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WSU disavows professor’s statements on Profanity Peak wolf pack, death threats

Associated Press

SEATTLE – Washington State University disavowed the statements of one of its professors Wednesday following reports in the Seattle Times about the killing of a wolf pack in northeastern Washington.

WSU said in a news release that some of the statements made by researcher and associate professor Rob Wielgus about the killing of the Profanity Peak pack “have been both inaccurate and inappropriate. As such, they have contributed substantially to the growing anger and confusion about this significant wildlife management issue and have unfairly jeopardized the Washington Department of Fish and Wildlife’s Wolf Advisory Group’s many-months long stakeholder process.”

Wielgus is director of the Large Carnivore Conservation Lab at WSU.

He told the Seattle Times last week that that the conflict with wolves was inevitable because one of the ranchers involved had turned out his cattle on top of a known wolf den. Wielgus was challenged on that claim Monday afternoon by Conservation Northwest, a nonprofit environmental group.

Asked to respond Monday, Wielgus wrote: “I can’t understand this. Of course the den was in use and I have many photos of cattle on den. What gives?”

State Rep. Joel Kretz, R-Wauconda, said he and other members of the Wolf Advisory Group had a conference call with WSU officials and expressed concerns about the effects of Wielgus’ comments.

Some ranchers are getting phone calls from people threatening their families, Kretz said, and some members of the advisory group were being denounced for backing the protocols that call for continued hunting of wolves in the Profanity Peak pack.

Their message to WSU officials was the group had been working at a compromise on wolves for two years and Wielgus’ comments in the Times article “just blew the doors off,” the lawmaker said.

A suggestion that a rancher was putting cattle on top of a known den is false because the location of dens is kept confidential by the Department of Fish and Wildlife, Kretz said, and isn’t even shared with the U.S. Forest Service, which assigns grazing allotments.

The WSU statement said, “The rancher identified in the article did not intentionally place livestock at or near the den site of the Profanity Peak wolf pack, and Dr. Wielgus subsequently acknowledged that he had no basis in fact for making such a statement.”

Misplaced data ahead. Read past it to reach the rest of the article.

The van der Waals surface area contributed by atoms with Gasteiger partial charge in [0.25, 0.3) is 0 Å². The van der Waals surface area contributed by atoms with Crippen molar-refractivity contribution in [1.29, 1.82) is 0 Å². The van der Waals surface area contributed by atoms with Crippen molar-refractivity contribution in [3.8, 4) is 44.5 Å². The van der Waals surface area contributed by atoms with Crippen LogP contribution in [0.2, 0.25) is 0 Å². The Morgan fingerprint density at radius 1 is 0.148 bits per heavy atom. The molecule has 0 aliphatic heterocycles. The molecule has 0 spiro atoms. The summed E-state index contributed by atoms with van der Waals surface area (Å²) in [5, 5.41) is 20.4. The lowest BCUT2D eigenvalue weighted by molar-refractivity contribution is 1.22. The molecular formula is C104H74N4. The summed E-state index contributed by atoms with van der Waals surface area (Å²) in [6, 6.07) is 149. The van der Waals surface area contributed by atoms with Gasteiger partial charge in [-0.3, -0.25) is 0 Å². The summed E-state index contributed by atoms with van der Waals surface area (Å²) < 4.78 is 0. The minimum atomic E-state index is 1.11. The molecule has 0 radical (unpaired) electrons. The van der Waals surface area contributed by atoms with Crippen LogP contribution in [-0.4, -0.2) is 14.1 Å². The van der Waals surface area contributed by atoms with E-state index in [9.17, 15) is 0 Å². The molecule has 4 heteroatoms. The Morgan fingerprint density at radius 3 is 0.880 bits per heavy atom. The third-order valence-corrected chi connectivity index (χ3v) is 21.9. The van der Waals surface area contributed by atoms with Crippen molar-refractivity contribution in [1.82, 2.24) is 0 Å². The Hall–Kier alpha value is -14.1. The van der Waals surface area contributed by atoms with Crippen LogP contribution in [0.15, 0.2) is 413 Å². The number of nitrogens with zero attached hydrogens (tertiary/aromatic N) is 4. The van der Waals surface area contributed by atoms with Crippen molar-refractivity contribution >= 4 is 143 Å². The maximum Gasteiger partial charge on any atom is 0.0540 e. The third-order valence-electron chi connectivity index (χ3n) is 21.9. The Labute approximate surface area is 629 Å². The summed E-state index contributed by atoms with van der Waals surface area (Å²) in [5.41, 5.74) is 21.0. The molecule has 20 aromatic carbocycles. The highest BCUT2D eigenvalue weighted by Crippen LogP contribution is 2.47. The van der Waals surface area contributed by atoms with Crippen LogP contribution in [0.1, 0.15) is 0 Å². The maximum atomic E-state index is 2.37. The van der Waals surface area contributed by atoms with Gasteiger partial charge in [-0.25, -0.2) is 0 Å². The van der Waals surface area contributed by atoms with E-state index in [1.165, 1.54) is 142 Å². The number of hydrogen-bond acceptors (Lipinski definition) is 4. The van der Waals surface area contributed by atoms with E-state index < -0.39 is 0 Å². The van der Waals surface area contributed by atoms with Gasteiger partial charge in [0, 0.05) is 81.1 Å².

“He’s got a real passion for predators,” Kretz said of Wielgus. “Somewhere along the way, he lost his objectivity.”

Although he suggested to WSU officials the researcher was improperly using state and university resources to promote his biases, Kretz said the lengthy and sharply worded statement surprised him.

“We thought it would be a whitewash,” he said.

The Seattle newspaper reported Wednesday that the killing of the wolf pack in northeastern Washington has produced death threats for people on both sides of the emotional issue.

Donny Martorello, the state’s wolf-policy lead, did not return phone calls, and neither did the rancher, who grazes cattle on public land in the Colville National Forest.

That rancher and another producer with cattle near the Profanity Peak pack had been taking steps recommended by the department to avoid conflict with wolves, Martorello has said, from deploying range riders to picking up carcasses, and turning out calves when they were bigger and more mature. He praised the ranchers’ cooperation.

Jack Field, vice president of the Washington Cattlemen’s Association, said Tuesday he sees steady progress in acceptance among ranchers in working with the department and using nonlethal methods to avoid conflict with wolves.

Many producers, he noted, are successfully operating in what is once again wolf country, after the carnivores’ more than centurylong absence.

Since mid-July, WDFW has confirmed that wolves from the Profanity Peak pack have killed or injured six cattle and probably five others. The state’s policy authorizes “lethal removal” after confirming that wolves have preyed on livestock at least four times in one calendar year, or six times in two consecutive years.

Staff writer Jim Camden contributed to this report.

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